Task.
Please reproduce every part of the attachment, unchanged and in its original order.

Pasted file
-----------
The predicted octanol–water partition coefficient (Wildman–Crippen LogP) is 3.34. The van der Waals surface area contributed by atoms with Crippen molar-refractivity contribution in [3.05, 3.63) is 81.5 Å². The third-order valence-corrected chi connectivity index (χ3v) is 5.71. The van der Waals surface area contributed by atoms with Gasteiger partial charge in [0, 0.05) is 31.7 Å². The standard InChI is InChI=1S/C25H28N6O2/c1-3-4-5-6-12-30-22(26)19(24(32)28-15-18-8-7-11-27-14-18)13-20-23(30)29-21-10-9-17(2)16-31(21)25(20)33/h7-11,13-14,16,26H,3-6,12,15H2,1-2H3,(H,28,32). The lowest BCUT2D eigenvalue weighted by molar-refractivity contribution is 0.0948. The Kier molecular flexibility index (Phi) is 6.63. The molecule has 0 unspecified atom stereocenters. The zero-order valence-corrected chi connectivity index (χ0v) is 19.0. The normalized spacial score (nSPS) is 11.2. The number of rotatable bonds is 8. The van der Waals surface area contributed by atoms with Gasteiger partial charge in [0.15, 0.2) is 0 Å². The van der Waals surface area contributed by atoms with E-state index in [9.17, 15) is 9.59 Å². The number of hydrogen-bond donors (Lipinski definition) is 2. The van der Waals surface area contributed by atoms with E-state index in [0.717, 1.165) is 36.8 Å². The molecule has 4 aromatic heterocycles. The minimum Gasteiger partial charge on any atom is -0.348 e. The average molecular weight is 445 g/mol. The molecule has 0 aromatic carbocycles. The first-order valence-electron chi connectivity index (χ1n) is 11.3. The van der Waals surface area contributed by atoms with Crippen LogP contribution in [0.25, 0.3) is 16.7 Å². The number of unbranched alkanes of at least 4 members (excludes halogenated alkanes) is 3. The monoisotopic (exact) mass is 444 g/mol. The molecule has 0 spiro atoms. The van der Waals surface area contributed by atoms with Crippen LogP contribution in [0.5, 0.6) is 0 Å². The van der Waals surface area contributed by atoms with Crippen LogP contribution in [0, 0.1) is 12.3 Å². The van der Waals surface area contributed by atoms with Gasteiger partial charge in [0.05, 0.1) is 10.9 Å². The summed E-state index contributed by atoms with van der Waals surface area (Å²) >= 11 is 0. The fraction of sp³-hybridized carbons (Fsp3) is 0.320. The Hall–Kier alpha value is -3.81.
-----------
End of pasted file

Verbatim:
The predicted octanol–water partition coefficient (Wildman–Crippen LogP) is 3.34. The van der Waals surface area contributed by atoms with Crippen molar-refractivity contribution in [3.05, 3.63) is 81.5 Å². The third-order valence-corrected chi connectivity index (χ3v) is 5.71. The van der Waals surface area contributed by atoms with Gasteiger partial charge in [0, 0.05) is 31.7 Å². The standard InChI is InChI=1S/C25H28N6O2/c1-3-4-5-6-12-30-22(26)19(24(32)28-15-18-8-7-11-27-14-18)13-20-23(30)29-21-10-9-17(2)16-31(21)25(20)33/h7-11,13-14,16,26H,3-6,12,15H2,1-2H3,(H,28,32). The lowest BCUT2D eigenvalue weighted by molar-refractivity contribution is 0.0948. The Kier molecular flexibility index (Phi) is 6.63. The molecule has 0 unspecified atom stereocenters. The zero-order valence-corrected chi connectivity index (χ0v) is 19.0. The normalized spacial score (nSPS) is 11.2. The number of rotatable bonds is 8. The van der Waals surface area contributed by atoms with Gasteiger partial charge in [0.15, 0.2) is 0 Å². The van der Waals surface area contributed by atoms with E-state index in [9.17, 15) is 9.59 Å². The number of hydrogen-bond donors (Lipinski definition) is 2. The van der Waals surface area contributed by atoms with E-state index in [0.717, 1.165) is 36.8 Å². The molecule has 4 aromatic heterocycles. The minimum Gasteiger partial charge on any atom is -0.348 e. The average molecular weight is 445 g/mol. The molecule has 0 aromatic carbocycles. The first-order valence-electron chi connectivity index (χ1n) is 11.3. The van der Waals surface area contributed by atoms with Crippen LogP contribution in [0.25, 0.3) is 16.7 Å². The number of unbranched alkanes of at least 4 members (excludes halogenated alkanes) is 3. The monoisotopic (exact) mass is 444 g/mol. The molecule has 0 spiro atoms. The van der Waals surface area contributed by atoms with Crippen LogP contribution in [0.5, 0.6) is 0 Å². The van der Waals surface area contributed by atoms with Crippen LogP contribution in [0, 0.1) is 12.3 Å². The van der Waals surface area contributed by atoms with Gasteiger partial charge in [0.05, 0.1) is 10.9 Å². The summed E-state index contributed by atoms with van der Waals surface area (Å²) >= 11 is 0. The fraction of sp³-hybridized carbons (Fsp3) is 0.320. The Hall–Kier alpha value is -3.81.